A personal bankruptcy is supposed to cut borrowers loose from lenders and debt collectors, but Capital One Financial Corp. COF +0.24% —one of the nation's largest credit-card issuers—sometimes doesn't want to let go.

Leila Torres, a 35-year-old waitress who lives in Hawthorne, N.J., concluded her Chapter 7 bankruptcy case in 2009. She was stunned when she got a letter notifying her that Capital One was suing her for $4,266 in credit-card debt.

"I was trying to move on, and this whole thing has sucked me back into a nightmare," she says.

Capital One dropped the suit after Ms. Torres accused the company in a separate lawsuit filed in September of flouting bankruptcy law. Capital One asked a bankruptcy judge to throw out her suit, but he refused.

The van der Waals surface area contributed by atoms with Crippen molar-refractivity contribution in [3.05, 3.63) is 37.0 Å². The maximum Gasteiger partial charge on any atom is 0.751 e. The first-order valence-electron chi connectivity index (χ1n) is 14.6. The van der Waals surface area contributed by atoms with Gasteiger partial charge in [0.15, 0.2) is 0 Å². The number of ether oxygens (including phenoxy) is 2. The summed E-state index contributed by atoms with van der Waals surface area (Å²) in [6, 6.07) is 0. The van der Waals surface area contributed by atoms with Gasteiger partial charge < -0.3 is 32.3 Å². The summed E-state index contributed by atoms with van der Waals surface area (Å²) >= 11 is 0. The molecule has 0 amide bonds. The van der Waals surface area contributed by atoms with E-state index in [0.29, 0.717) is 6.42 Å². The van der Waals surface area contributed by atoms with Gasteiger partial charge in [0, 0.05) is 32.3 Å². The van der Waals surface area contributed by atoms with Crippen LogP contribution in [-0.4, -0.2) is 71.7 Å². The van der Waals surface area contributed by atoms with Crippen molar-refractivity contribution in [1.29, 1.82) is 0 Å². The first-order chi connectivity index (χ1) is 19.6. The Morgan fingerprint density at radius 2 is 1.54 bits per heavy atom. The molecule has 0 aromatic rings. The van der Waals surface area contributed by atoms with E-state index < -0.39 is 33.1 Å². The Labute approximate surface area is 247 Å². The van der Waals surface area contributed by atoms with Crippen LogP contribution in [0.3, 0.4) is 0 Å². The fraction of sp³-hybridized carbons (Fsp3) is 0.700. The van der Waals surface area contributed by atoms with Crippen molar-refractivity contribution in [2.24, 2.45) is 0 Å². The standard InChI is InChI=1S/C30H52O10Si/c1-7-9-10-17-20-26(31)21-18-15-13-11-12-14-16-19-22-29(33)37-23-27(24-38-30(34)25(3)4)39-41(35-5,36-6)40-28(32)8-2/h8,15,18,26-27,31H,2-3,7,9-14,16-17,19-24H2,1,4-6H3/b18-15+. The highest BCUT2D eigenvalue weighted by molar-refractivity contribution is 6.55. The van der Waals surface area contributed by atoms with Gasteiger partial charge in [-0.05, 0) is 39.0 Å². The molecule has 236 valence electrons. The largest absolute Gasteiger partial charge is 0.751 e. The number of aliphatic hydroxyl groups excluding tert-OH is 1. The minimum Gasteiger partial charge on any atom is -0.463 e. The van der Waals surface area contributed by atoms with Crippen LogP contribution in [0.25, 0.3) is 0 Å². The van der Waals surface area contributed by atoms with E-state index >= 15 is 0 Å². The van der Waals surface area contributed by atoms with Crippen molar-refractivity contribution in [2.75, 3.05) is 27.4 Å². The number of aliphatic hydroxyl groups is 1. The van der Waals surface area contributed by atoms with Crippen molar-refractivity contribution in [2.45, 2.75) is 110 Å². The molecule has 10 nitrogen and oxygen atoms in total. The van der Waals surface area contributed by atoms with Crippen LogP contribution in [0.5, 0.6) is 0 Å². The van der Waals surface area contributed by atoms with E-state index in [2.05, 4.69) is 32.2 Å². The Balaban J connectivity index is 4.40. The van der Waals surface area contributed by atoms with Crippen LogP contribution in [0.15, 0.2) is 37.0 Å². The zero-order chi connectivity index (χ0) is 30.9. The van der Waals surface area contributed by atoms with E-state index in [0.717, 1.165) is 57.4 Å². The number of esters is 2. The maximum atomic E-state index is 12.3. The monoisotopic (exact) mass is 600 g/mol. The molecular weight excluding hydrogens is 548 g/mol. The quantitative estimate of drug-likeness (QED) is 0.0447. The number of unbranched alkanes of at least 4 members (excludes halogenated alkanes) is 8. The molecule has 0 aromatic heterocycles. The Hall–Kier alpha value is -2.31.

It wasn't the first time the company went after its customers for debts that had been snuffed out in bankruptcy, even though the practice is illegal. A court-appointed auditor concluded earlier this year that Capital One pursued 15,500 "erroneous claims" seeking money previously erased by a bankruptcy-court judge.

More than 800 of those borrowers have filed lawsuits or other legal actions against Capital One, the auditor said in a Dec. 6 court filing. Without admitting or denying wrongdoing, Capital One agreed to reimburse about 130 borrowers, lawyers and bankruptcy trustees for legal costs incurred trying to fend off Capital One.

A spokeswoman for the McLean, Va., company said: "It is our policy and practice not to collect on discharged debt."

In a court filing earlier this year, Capital One disputed the auditor's finding of 15,500 erroneous claims but didn't disclose what the company thought the correct tally should be.

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